http://cgi.ebay.co.uk/ws/eBayISAPI.d...tem=7503673877

              John s.
              .

              Sir John , Earl of Bligeport & Sudspumpwater. MBE [ Motor Bike Engineer ] Nottingham England.



              Comment


              • #8
                I retired a Ford Smith miller made in Canada, looks exactly like yours. The reason I retired her was,
                1st no Ebay back then
                2nd had Brown & Sharp taper in spindle (hard to come by tooling pre internet.
                3rd was going to make new spindle with 40NMTB taper as well as change bronze bushings to Timken taper roller bearings.
                4th A school auction came up, I went to see, there was a dividing head that I bid on and won.

                I thought I just got the dividing head and about 300 cutters, the auction people said "Oh no", you also got that machine in the corner there too, the one covered in black cutting oil.
                After two weeks of degreasing, what I had was a 1964 PU2 Pedersen Universal Milling machine with a complete Universal dividing head attachment,5 horizontal arbors. It has the 40 NMTB spindle, and the Timken bearings, 3 axis power feed.


                ------------------
                Doug
                Doug

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                • #9
                  <font face="Verdana, Arial" size="2">Originally posted by vmil3:
                  I thought I just got the dividing head and about 300 cutters, the auction people said "Oh no", you also got that machine in the corner there too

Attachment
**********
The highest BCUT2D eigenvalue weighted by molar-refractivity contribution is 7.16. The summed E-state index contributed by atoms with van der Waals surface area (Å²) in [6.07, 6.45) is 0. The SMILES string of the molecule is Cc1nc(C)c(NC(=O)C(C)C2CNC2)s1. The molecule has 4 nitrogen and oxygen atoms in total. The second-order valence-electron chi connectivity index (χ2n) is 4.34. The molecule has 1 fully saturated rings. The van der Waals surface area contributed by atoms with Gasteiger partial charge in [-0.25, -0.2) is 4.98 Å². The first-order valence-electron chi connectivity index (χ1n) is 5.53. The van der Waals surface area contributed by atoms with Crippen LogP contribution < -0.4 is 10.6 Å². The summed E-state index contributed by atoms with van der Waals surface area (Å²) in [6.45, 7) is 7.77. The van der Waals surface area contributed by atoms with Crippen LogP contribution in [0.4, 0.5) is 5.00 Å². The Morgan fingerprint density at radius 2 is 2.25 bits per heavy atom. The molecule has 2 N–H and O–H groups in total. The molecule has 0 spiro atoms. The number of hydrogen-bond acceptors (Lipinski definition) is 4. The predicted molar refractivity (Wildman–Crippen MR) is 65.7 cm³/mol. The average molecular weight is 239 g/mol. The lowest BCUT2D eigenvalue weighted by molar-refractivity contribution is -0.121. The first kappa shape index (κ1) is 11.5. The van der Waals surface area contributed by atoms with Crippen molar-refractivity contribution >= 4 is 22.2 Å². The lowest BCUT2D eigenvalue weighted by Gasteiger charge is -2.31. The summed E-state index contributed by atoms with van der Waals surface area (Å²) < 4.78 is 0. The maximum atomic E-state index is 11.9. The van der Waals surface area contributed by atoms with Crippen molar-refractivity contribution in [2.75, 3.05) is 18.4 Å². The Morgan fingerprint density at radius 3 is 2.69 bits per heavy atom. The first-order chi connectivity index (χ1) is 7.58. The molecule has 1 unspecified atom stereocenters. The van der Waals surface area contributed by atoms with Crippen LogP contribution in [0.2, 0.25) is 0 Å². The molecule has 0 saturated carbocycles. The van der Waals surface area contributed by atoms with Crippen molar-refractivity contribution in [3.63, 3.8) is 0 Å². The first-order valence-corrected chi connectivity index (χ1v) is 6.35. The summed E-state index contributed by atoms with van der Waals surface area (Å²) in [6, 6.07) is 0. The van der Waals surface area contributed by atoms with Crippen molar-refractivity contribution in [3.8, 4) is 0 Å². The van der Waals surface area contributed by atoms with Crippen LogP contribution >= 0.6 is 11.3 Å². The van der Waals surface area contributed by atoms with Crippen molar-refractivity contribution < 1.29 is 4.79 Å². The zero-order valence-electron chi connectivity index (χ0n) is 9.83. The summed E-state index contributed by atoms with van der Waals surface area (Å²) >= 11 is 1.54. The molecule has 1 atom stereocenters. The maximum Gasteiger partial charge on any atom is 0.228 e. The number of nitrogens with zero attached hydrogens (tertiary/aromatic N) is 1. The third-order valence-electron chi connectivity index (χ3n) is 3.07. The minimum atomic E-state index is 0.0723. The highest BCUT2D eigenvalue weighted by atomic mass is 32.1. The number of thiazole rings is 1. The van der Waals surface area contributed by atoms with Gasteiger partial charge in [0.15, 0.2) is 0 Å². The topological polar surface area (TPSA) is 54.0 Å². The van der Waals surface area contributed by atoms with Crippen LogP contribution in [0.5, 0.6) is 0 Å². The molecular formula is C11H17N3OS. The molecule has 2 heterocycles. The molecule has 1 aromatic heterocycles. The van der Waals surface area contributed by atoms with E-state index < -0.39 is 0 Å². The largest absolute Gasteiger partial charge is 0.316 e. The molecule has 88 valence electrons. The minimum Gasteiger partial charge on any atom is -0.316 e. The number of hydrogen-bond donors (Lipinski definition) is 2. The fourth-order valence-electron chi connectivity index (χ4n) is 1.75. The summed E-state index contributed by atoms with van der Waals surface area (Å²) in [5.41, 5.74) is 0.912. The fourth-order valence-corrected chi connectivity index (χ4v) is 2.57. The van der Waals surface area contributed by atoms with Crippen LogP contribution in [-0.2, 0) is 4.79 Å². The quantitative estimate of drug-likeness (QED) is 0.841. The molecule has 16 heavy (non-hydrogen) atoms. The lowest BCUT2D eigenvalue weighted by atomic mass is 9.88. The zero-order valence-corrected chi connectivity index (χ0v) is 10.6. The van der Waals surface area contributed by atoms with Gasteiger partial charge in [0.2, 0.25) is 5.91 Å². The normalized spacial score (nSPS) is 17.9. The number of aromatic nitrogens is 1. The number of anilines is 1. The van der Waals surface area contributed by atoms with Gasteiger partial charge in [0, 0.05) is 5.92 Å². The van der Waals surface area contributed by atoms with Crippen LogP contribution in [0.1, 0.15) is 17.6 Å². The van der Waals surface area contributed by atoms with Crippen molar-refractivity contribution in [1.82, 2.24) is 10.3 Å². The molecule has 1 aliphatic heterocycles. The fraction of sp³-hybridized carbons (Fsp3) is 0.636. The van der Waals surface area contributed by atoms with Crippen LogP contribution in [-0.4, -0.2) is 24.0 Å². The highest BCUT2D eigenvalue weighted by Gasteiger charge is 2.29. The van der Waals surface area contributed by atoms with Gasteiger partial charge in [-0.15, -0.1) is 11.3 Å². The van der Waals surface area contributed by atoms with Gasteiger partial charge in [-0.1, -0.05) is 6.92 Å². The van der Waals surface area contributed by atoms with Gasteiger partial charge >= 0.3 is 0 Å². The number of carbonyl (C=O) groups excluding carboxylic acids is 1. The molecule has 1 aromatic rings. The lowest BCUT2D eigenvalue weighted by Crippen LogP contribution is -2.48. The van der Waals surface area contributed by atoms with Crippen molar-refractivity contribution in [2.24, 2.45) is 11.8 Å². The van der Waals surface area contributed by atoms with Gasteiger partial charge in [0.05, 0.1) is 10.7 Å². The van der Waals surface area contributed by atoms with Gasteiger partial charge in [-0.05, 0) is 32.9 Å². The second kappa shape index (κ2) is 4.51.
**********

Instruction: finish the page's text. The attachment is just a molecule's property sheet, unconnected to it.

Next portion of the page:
</font>
                  Don't you hate when that happens?

                  Comment


                  • #10
                    <font face="Verdana, Arial" size="2">Originally posted by vmil3:
                    "Oh no", you also got that machine in the corner there too, the one covered in black cutting oil.
                    After two weeks of degreasing, what I had was a 1964 PU2 Pedersen Universal Milling machine with a complete Universal dividing head attachment,5 horizontal arbors. It has the 40 NMTB spindle, and the Timken bearings, 3 axis power feed.
                    </font>
                    -------
                    Of all the rotten luck, lumbered with more excess machinery!! What to do??

                    cheers, Ken

                    Ken.

                    Comment


                    • #11
                      Nice buy,Mike.And cheap.I think that was very clever!

                      ------------------
                      Hans
                      Hans

                      Comment


                      • #12
                        Stanko: